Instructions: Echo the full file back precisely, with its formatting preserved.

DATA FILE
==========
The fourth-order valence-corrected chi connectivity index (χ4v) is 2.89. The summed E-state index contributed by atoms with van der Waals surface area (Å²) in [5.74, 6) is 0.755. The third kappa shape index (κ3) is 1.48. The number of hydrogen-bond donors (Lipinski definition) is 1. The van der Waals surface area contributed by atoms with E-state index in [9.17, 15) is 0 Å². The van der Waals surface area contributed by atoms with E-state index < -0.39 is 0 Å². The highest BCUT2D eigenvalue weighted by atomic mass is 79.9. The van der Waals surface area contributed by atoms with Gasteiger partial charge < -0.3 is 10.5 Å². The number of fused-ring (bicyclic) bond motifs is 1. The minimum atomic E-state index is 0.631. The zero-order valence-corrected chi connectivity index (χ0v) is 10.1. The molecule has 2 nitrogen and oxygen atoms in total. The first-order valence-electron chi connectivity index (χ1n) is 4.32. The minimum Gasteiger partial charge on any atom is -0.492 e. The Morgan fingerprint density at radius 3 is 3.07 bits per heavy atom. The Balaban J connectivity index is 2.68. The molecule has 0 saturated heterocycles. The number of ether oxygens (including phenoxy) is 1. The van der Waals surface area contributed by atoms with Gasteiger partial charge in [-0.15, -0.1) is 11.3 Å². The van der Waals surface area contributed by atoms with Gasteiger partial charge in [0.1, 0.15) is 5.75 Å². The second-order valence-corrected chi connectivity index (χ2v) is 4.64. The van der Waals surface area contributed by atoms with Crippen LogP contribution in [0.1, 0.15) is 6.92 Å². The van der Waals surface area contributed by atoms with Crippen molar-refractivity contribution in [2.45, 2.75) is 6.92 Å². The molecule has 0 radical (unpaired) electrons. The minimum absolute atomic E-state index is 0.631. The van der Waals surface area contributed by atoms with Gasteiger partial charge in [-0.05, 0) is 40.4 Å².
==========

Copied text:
The fourth-order valence-corrected chi connectivity index (χ4v) is 2.89. The summed E-state index contributed by atoms with van der Waals surface area (Å²) in [5.74, 6) is 0.755. The third kappa shape index (κ3) is 1.48. The number of hydrogen-bond donors (Lipinski definition) is 1. The van der Waals surface area contributed by atoms with E-state index in [9.17, 15) is 0 Å². The van der Waals surface area contributed by atoms with E-state index < -0.39 is 0 Å². The highest BCUT2D eigenvalue weighted by atomic mass is 79.9. The van der Waals surface area contributed by atoms with Gasteiger partial charge < -0.3 is 10.5 Å². The number of fused-ring (bicyclic) bond motifs is 1. The minimum atomic E-state index is 0.631. The zero-order valence-corrected chi connectivity index (χ0v) is 10.1. The molecule has 2 nitrogen and oxygen atoms in total. The first-order valence-electron chi connectivity index (χ1n) is 4.32. The minimum Gasteiger partial charge on any atom is -0.492 e. The Morgan fingerprint density at radius 3 is 3.07 bits per heavy atom. The Balaban J connectivity index is 2.68. The molecule has 0 saturated heterocycles. The number of ether oxygens (including phenoxy) is 1. The van der Waals surface area contributed by atoms with Gasteiger partial charge in [-0.15, -0.1) is 11.3 Å². The van der Waals surface area contributed by atoms with Gasteiger partial charge in [0.1, 0.15) is 5.75 Å². The second-order valence-corrected chi connectivity index (χ2v) is 4.64. The van der Waals surface area contributed by atoms with Crippen LogP contribution in [0.1, 0.15) is 6.92 Å². The van der Waals surface area contributed by atoms with Crippen molar-refractivity contribution in [2.45, 2.75) is 6.92 Å². The molecule has 0 radical (unpaired) electrons. The minimum absolute atomic E-state index is 0.631. The van der Waals surface area contributed by atoms with Gasteiger partial charge in [-0.05, 0) is 40.4 Å².